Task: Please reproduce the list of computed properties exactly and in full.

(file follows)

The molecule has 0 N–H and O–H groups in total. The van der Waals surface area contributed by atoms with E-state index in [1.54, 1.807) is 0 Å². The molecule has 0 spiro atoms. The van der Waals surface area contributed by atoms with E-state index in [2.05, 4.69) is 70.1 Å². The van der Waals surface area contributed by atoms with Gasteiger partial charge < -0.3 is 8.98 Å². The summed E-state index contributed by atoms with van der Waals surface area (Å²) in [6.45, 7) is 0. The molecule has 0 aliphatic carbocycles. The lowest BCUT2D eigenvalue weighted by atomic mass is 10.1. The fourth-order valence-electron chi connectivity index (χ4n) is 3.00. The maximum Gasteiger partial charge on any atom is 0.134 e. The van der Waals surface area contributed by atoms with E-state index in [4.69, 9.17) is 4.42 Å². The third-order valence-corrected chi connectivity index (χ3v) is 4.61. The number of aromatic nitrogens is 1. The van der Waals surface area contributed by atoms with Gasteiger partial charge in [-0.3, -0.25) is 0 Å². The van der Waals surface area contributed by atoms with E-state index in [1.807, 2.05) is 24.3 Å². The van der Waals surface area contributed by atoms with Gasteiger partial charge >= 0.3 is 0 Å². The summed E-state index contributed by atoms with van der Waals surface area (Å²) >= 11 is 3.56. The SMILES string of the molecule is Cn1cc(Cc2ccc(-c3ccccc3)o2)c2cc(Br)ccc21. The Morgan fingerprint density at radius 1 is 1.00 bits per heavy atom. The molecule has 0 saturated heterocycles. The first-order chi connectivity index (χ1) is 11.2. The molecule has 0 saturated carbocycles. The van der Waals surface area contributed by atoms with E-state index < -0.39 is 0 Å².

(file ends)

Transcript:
The molecule has 0 N–H and O–H groups in total. The van der Waals surface area contributed by atoms with E-state index in [1.54, 1.807) is 0 Å². The molecule has 0 spiro atoms. The van der Waals surface area contributed by atoms with E-state index in [2.05, 4.69) is 70.1 Å². The van der Waals surface area contributed by atoms with Gasteiger partial charge < -0.3 is 8.98 Å². The summed E-state index contributed by atoms with van der Waals surface area (Å²) in [6.45, 7) is 0. The molecule has 0 aliphatic carbocycles. The lowest BCUT2D eigenvalue weighted by atomic mass is 10.1. The fourth-order valence-electron chi connectivity index (χ4n) is 3.00. The maximum Gasteiger partial charge on any atom is 0.134 e. The van der Waals surface area contributed by atoms with E-state index in [4.69, 9.17) is 4.42 Å². The third-order valence-corrected chi connectivity index (χ3v) is 4.61. The number of aromatic nitrogens is 1. The van der Waals surface area contributed by atoms with Gasteiger partial charge in [-0.3, -0.25) is 0 Å². The van der Waals surface area contributed by atoms with E-state index in [1.807, 2.05) is 24.3 Å². The van der Waals surface area contributed by atoms with Gasteiger partial charge >= 0.3 is 0 Å². The summed E-state index contributed by atoms with van der Waals surface area (Å²) >= 11 is 3.56. The SMILES string of the molecule is Cn1cc(Cc2ccc(-c3ccccc3)o2)c2cc(Br)ccc21. The Morgan fingerprint density at radius 1 is 1.00 bits per heavy atom. The molecule has 0 saturated heterocycles. The first-order chi connectivity index (χ1) is 11.2. The molecule has 0 saturated carbocycles. The van der Waals surface area contributed by atoms with E-state index < -0.39 is 0 Å².